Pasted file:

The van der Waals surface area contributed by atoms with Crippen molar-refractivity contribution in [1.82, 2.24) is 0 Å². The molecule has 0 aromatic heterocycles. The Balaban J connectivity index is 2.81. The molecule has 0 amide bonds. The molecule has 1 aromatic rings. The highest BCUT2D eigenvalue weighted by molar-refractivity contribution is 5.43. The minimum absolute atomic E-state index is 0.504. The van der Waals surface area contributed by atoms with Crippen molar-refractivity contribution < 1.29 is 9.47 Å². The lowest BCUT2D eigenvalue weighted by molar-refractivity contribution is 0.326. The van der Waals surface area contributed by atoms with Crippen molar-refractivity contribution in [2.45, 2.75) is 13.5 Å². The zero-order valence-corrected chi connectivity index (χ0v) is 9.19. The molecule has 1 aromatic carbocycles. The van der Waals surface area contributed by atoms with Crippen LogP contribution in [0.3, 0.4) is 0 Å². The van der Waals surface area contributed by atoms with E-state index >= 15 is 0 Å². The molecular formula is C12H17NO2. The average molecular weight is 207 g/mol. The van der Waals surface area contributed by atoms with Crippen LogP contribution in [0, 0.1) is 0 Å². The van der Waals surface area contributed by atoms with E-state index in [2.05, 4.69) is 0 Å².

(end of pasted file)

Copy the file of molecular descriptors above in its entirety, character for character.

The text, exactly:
The van der Waals surface area contributed by atoms with Crippen molar-refractivity contribution in [1.82, 2.24) is 0 Å². The molecule has 0 aromatic heterocycles. The Balaban J connectivity index is 2.81. The molecule has 0 amide bonds. The molecule has 1 aromatic rings. The highest BCUT2D eigenvalue weighted by molar-refractivity contribution is 5.43. The minimum absolute atomic E-state index is 0.504. The van der Waals surface area contributed by atoms with Crippen molar-refractivity contribution < 1.29 is 9.47 Å². The lowest BCUT2D eigenvalue weighted by molar-refractivity contribution is 0.326. The van der Waals surface area contributed by atoms with Crippen molar-refractivity contribution in [2.45, 2.75) is 13.5 Å². The zero-order valence-corrected chi connectivity index (χ0v) is 9.19. The molecule has 1 aromatic carbocycles. The van der Waals surface area contributed by atoms with Crippen LogP contribution in [0.3, 0.4) is 0 Å². The van der Waals surface area contributed by atoms with E-state index >= 15 is 0 Å². The molecular formula is C12H17NO2. The average molecular weight is 207 g/mol. The van der Waals surface area contributed by atoms with Crippen LogP contribution in [0, 0.1) is 0 Å². The van der Waals surface area contributed by atoms with E-state index in [2.05, 4.69) is 0 Å².